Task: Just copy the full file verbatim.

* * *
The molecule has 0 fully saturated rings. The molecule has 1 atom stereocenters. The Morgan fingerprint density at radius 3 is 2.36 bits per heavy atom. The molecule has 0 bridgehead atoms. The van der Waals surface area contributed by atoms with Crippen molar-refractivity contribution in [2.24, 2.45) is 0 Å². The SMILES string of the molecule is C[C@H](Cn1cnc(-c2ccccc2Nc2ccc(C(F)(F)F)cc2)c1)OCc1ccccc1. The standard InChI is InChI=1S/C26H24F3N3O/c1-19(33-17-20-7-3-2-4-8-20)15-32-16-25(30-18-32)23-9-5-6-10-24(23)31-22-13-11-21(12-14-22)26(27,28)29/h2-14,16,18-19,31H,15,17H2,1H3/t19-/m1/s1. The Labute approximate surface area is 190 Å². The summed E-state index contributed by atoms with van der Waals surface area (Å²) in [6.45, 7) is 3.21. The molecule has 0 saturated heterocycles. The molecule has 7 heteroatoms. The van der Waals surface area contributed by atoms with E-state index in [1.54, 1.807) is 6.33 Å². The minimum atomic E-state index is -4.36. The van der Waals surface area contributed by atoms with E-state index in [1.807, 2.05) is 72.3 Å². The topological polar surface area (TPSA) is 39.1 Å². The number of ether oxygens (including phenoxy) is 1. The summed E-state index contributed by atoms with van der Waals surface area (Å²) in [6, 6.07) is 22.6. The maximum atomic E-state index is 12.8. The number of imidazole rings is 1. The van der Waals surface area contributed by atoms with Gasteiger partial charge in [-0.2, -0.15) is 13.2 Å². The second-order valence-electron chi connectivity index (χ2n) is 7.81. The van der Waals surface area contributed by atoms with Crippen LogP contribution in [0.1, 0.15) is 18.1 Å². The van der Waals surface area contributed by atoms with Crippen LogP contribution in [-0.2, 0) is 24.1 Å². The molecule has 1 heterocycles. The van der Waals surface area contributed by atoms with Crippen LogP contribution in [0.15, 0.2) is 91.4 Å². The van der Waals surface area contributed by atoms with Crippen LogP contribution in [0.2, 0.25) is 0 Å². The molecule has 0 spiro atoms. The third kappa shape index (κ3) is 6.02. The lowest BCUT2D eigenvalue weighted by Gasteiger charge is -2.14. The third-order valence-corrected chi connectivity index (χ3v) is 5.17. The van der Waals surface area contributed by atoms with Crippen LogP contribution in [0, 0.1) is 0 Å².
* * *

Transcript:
The molecule has 0 fully saturated rings. The molecule has 1 atom stereocenters. The Morgan fingerprint density at radius 3 is 2.36 bits per heavy atom. The molecule has 0 bridgehead atoms. The van der Waals surface area contributed by atoms with Crippen molar-refractivity contribution in [2.24, 2.45) is 0 Å². The SMILES string of the molecule is C[C@H](Cn1cnc(-c2ccccc2Nc2ccc(C(F)(F)F)cc2)c1)OCc1ccccc1. The standard InChI is InChI=1S/C26H24F3N3O/c1-19(33-17-20-7-3-2-4-8-20)15-32-16-25(30-18-32)23-9-5-6-10-24(23)31-22-13-11-21(12-14-22)26(27,28)29/h2-14,16,18-19,31H,15,17H2,1H3/t19-/m1/s1. The Labute approximate surface area is 190 Å². The summed E-state index contributed by atoms with van der Waals surface area (Å²) in [6.45, 7) is 3.21. The molecule has 0 saturated heterocycles. The molecule has 7 heteroatoms. The van der Waals surface area contributed by atoms with E-state index in [1.54, 1.807) is 6.33 Å². The minimum atomic E-state index is -4.36. The van der Waals surface area contributed by atoms with E-state index in [1.807, 2.05) is 72.3 Å². The topological polar surface area (TPSA) is 39.1 Å². The number of ether oxygens (including phenoxy) is 1. The summed E-state index contributed by atoms with van der Waals surface area (Å²) in [6, 6.07) is 22.6. The maximum atomic E-state index is 12.8. The number of imidazole rings is 1. The van der Waals surface area contributed by atoms with Gasteiger partial charge in [-0.2, -0.15) is 13.2 Å². The second-order valence-electron chi connectivity index (χ2n) is 7.81. The van der Waals surface area contributed by atoms with Crippen LogP contribution in [0.1, 0.15) is 18.1 Å². The van der Waals surface area contributed by atoms with Crippen LogP contribution in [-0.2, 0) is 24.1 Å². The molecule has 1 heterocycles. The van der Waals surface area contributed by atoms with Crippen LogP contribution in [0.15, 0.2) is 91.4 Å². The van der Waals surface area contributed by atoms with Crippen LogP contribution in [0.2, 0.25) is 0 Å². The molecule has 0 spiro atoms. The third kappa shape index (κ3) is 6.02. The lowest BCUT2D eigenvalue weighted by Gasteiger charge is -2.14. The third-order valence-corrected chi connectivity index (χ3v) is 5.17. The van der Waals surface area contributed by atoms with Crippen LogP contribution in [0, 0.1) is 0 Å².